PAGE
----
British ex-BBC journalist Jacky Sutton, 50, a veteran in war coverage and the country director for the Institute for War and Peace Reporting or IWPR, was found hanged in the toilet of Istanbul’s Ataturk Airport on Oct. 17. She had been travelling to Irbil, northern Iraq and was on her way to take an onward flight from London to her base in Erbil in Iraq.
Elsewhere in Istanbul, local media is reporting that Sutton was short on cash to buy her ticket to her destination. After a couple of hours, she was found dead in the toilets, BBC reported. “What exactly happened though is not known,” BBC reporter Ben Ando said in his report.
In a statement, the Institute for War and Peace Reporting said it was devastated to find out about Sutton’s death. “The circumstances of her death are unclear, and we are trying to establish the facts,” the Institute said in the statement.
Sutton has impressive credentials of which several, if not all, are related to war. She reported for the BBC World Service in 1998-2000, reporting from Africa and the Middle East. She had also worked for the United Nations, traveling to Afghanistan, Iran, West Africa, Gaza and Iraq. She had once led a media and elections project in Baghdad, became country director for IREX and a consultant for the International Foundation for Electoral systems in Baghdad.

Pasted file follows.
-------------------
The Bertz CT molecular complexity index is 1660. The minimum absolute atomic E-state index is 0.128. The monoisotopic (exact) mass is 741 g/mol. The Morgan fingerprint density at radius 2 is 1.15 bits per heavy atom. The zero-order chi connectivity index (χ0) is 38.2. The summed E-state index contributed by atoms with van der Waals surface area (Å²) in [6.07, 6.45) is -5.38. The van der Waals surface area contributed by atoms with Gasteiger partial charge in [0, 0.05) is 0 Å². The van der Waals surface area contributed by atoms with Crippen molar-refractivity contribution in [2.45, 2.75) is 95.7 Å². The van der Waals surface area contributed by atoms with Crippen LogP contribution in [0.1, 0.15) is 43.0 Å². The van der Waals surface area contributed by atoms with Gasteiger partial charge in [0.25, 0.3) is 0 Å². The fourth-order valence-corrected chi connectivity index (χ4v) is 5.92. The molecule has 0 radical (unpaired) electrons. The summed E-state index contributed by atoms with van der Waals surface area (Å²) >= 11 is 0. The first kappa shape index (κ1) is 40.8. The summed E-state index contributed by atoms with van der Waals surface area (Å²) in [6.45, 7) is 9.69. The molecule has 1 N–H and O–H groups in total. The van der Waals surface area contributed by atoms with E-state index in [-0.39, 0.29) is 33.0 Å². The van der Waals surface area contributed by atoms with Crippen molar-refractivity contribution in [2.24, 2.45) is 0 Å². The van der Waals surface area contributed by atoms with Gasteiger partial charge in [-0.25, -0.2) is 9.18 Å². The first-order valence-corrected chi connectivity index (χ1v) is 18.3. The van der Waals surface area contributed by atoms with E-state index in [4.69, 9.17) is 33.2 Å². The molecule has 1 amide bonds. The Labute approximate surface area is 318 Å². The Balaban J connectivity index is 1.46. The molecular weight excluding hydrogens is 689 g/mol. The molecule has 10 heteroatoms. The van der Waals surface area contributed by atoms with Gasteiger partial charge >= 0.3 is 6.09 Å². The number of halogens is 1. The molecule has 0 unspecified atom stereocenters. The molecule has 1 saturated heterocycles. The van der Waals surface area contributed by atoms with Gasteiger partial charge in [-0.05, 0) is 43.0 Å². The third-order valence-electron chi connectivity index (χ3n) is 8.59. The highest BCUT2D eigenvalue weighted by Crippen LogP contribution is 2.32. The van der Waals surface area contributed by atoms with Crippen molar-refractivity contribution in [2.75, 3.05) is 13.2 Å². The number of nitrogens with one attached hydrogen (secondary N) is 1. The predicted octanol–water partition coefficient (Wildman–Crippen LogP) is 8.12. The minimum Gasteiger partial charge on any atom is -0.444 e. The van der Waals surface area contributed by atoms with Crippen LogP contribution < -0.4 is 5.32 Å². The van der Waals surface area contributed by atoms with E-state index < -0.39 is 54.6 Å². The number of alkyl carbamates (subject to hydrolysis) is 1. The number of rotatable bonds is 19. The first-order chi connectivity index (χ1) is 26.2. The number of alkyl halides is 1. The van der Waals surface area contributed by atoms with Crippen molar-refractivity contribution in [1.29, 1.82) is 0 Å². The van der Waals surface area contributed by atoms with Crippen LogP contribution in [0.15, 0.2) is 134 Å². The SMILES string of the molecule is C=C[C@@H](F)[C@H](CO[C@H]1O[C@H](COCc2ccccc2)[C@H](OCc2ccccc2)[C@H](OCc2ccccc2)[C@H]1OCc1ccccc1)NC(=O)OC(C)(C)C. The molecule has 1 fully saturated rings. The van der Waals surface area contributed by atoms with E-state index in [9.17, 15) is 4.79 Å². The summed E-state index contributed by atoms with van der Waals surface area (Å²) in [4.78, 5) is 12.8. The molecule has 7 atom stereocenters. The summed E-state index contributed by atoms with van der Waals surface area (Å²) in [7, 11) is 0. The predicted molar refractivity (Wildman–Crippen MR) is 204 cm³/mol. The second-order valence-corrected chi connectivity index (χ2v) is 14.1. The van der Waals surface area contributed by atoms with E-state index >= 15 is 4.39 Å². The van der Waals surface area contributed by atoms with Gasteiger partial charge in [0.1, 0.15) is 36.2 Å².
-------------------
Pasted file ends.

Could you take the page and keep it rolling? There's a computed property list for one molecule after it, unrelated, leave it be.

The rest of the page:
Those close to Sutton suspected foul play behind her death. Australian National University colleague, Christian Bleuer, described her as the toughest woman anyone could meet. In a tweet, first seen by The Express, Bleuer expressed doubts on local reports saying Sutton committed suicide. “Turkish police say she committed suicide because she missed her flight? I’m not into conspiracies, but if the Tirks say a security camera at Istanbul-Ataturk was ‘malfunctioning,’ then Jacky Sutton was murdered,” Bleuer said.
UN World Food Programme Iraq director Jane Pearce shared the same opinion, saying she simply does not believe the local reports. Fellow journalist Rebecca Cooke said an international investigation should take place. “Shocking and sad news about the death of Jacky Sutton in Istanbul. An international not just local investigation is needed,” Cooke said.
Anti-terror think tank Quilliam senior researcher, Charlie Winter, recalled meeting Sutton about a week ago. He said she was passionate about her current work in Iraq. “We met for an hour and she was talking specifics about the projects she was working on, her family and her plans for a next trip back here… Her death came out of the blue,” Winter said.
Anthony Borden, Executive Director of the Institute for War and Peace Reporting remembered Sutton as one of the top development professionals working on Iraq. “She devoted nearly ten years of her life to helping the country. She was extremely bright, highly competent, and well able to handle herself in difficult environments, and she was universally loved. We are in total shock,” he wrote in a statement.